Marcos to head agriculture department

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President-elect Ferdinand 'Bongbong' Marcos Jr. speaks during a press briefing at his headquarters in Mandaluyong City, Monday, June 20,2022. PHOTO BY J. GERARD SEGUIA

President-elect Ferdinand ‘Bongbong’ Marcos Jr. speaks during a press briefing at his headquarters in Mandaluyong City, Monday, June 20,2022. PHOTO BY J. GERARD SEGUIA

(UPDATED) PRESIDENT-ELECT Ferdinand “Bongbong” Marcos Jr. on Monday will temporarily act as the secretary of the Department of Agriculture (DA) to address the most pressing concerns of the agriculture sector.

In a press briefing, the incoming leader said the problem in the agriculture sector is “severe.”

“I think the problem is severe enough that I have decided to take on the portfolio of the secretary of Agriculture at least for now,” Marcos told reporters at a press briefing at the BBM Headquarters in Mandaluyong City.

His decision to head the Agriculture department was “not only to make it clear what a high priority we put on the agriculture sector, but also as a practical matter so things will move quickly,” he added.

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Among his plans is to rebuild the value chain of agriculture, and one way to reach this is by tweaking the DA’s organizational structure.

“The other priority, which is equally important, although it’s a long-term process, is the restructuring of the Department of Agriculture,” the president-elect said.

“Many of the agencies have changed their functions over the years. We have to restructure the actual department to be more responsive to the global situation,” he added.

Marcos also touched on his plan to “rebuild the value chain of agriculture,” especially amid the looming global food crisis brought about by the ongoing Russia-Ukraine conflict and coronavirus pandemic, among others.

“There will be an increase in food prices in the next quarters, simply because of outside forces that have been impacting upon our food supply,” he noted.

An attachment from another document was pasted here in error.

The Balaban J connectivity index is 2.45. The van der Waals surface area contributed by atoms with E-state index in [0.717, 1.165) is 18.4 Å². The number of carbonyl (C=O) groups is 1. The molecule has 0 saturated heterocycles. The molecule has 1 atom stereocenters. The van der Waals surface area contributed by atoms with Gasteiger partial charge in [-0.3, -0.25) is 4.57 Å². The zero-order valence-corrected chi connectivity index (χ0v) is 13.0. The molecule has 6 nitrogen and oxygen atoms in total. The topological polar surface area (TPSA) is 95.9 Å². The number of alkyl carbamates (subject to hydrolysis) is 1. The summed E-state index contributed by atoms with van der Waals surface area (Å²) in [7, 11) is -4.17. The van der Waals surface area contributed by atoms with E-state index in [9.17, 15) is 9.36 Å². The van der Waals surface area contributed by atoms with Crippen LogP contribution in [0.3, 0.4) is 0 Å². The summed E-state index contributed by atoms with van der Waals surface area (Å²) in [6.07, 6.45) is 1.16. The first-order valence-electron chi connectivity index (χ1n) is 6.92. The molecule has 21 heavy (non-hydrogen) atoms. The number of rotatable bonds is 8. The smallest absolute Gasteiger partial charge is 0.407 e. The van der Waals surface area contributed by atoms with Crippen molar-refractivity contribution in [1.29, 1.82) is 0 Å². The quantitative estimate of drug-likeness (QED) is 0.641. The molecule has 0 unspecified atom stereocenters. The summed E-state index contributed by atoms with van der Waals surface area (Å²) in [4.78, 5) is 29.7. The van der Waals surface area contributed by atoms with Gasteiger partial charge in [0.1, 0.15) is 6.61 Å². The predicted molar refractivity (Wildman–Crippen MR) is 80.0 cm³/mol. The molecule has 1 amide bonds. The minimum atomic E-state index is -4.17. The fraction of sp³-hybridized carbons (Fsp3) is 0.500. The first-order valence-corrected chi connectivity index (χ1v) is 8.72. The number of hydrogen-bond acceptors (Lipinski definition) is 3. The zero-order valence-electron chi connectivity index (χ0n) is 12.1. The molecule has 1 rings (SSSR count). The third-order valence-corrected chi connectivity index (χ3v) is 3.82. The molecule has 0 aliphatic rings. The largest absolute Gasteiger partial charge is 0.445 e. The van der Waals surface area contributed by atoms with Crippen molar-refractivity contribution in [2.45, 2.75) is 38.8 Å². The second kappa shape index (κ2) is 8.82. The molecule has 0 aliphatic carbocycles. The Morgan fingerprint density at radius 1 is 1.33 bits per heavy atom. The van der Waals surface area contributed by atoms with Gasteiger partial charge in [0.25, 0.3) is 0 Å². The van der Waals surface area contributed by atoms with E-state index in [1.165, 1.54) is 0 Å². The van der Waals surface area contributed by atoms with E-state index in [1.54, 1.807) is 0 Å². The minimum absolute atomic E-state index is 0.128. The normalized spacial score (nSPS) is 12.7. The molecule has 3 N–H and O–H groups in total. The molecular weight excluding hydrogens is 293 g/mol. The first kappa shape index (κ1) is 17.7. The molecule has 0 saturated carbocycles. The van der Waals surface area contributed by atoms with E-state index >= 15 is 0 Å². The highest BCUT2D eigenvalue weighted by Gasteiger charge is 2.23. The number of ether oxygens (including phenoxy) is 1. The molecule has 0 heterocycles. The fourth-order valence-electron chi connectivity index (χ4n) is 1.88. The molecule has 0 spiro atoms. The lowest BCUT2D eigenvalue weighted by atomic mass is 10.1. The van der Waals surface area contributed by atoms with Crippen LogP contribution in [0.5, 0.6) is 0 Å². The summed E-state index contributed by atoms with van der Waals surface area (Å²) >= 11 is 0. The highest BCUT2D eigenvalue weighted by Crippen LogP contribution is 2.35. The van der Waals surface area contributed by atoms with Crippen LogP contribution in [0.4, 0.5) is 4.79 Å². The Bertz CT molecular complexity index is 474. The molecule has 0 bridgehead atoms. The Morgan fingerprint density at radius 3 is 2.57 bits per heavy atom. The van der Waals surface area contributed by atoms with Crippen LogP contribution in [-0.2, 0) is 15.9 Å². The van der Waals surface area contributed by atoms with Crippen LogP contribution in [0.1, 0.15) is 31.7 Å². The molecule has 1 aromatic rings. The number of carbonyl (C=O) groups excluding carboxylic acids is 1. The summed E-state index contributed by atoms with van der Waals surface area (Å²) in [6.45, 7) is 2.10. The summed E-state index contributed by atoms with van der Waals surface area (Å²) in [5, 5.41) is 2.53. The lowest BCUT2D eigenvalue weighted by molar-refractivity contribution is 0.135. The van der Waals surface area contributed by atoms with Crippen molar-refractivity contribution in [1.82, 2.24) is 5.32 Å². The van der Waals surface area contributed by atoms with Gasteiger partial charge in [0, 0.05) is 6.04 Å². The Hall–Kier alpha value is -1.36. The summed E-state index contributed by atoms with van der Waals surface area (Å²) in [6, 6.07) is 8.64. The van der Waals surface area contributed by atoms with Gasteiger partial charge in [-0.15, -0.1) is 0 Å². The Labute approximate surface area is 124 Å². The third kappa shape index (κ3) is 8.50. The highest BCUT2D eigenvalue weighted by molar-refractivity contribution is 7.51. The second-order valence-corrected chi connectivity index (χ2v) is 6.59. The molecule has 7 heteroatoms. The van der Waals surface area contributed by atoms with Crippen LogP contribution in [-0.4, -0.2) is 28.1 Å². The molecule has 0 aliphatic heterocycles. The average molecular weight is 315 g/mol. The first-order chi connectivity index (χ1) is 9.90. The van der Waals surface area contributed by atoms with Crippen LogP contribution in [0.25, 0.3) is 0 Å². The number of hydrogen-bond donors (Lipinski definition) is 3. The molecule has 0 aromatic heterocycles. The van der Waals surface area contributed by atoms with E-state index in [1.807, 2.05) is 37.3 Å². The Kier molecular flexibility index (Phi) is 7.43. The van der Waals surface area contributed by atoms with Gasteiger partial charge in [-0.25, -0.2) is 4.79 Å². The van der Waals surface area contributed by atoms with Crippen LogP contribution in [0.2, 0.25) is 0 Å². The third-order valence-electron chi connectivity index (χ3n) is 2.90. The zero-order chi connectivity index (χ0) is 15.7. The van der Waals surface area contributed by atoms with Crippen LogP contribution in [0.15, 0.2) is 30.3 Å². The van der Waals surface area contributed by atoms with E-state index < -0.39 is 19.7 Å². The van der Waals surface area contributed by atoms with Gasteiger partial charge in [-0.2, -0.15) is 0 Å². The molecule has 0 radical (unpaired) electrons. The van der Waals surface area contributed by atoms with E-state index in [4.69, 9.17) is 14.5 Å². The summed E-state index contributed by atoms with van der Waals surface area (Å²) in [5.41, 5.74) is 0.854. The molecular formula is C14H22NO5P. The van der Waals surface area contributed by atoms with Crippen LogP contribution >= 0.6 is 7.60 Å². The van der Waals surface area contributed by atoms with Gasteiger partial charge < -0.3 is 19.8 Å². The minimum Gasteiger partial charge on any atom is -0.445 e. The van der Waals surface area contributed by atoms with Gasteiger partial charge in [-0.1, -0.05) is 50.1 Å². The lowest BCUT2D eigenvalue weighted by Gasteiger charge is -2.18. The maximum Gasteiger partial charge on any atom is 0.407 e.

“The emergency measures that we have taken will not be efficient in the long run. We have to plan in a more thorough fashion than just responding,” he added.

A review of the Rice Tariffication Law is also possible in the agenda, particularly the provision which mandates tariffs collected from rice imports should go to the annual P10-billion Rice Competitiveness Enhancement Fund.

The said fund is intended to finance programs that will sharpen local rice farmers’ global competitiveness by way of farm mechanization, high-quality seeds, access to credit and training.

Collections in excess of the P10-billion fund will go to the Rice Farmer Financial Assistance or the RFFA.

“As for the amount of funding we reinvest for farmers and the facilities, we can look at that and see,” Marcos said.

“Now we are in a situation where we should increase production,” he added.


Presidential Adviser for Entrepreneurship Jose Maria “Joey” Concepcion 3rd on Monday welcomed Marcos’ decision to head the Department of Agriculture for the time being.

“Many of our MSMEs (micro, small and medium enterprises) are based in the agriculture sector, and the president-elect has expressed his intention to focus on our country’s small entrepreneurs,” he said.

“This would be a chance to help both our farmers and our MSMEs,” he added.

Concepcion said it would be a natural choice for the incoming president, since he has always expressed his intention to continue his late father’s projects in the sector.

“There are many programs that his father started that I believe can be revived and will redound to benefits for the country’s agriculture sector,” the Go Negosyo founder said.

“The Masagana 99, the Food Terminal Inc. and the Kadiwa stores are only a few of the projects that I believe can be revisited today,” he added.

He expressed hopes that the reforms being planned by Marcos will help the agriculture sector “become more resilient and able to withstand future disruptions,” particularly when it comes to the food supply.

The president-elect earlier expressed his intention to rebuild the value chain of agriculture which, along with food security, will be a priority of his administration.

“The Masagana 99 was quite a successful project, and there were several infrastructure projects like the Pantabangan Dam and Magat Dam that really helped Northern Luzon become a productive rice producer. The challenges that many of our agriculture-based MSMEs space is on productivity. I look forward to how our next president can help lift many out of poverty,” Concepcion said.

“Our continuing efforts to mentor farmer entrepreneurs through our programs like the Kapatid Agri Mentor Me Program will dovetail with the president-elect’s efforts to help both the MSMEs and the agriculture sector,” he added.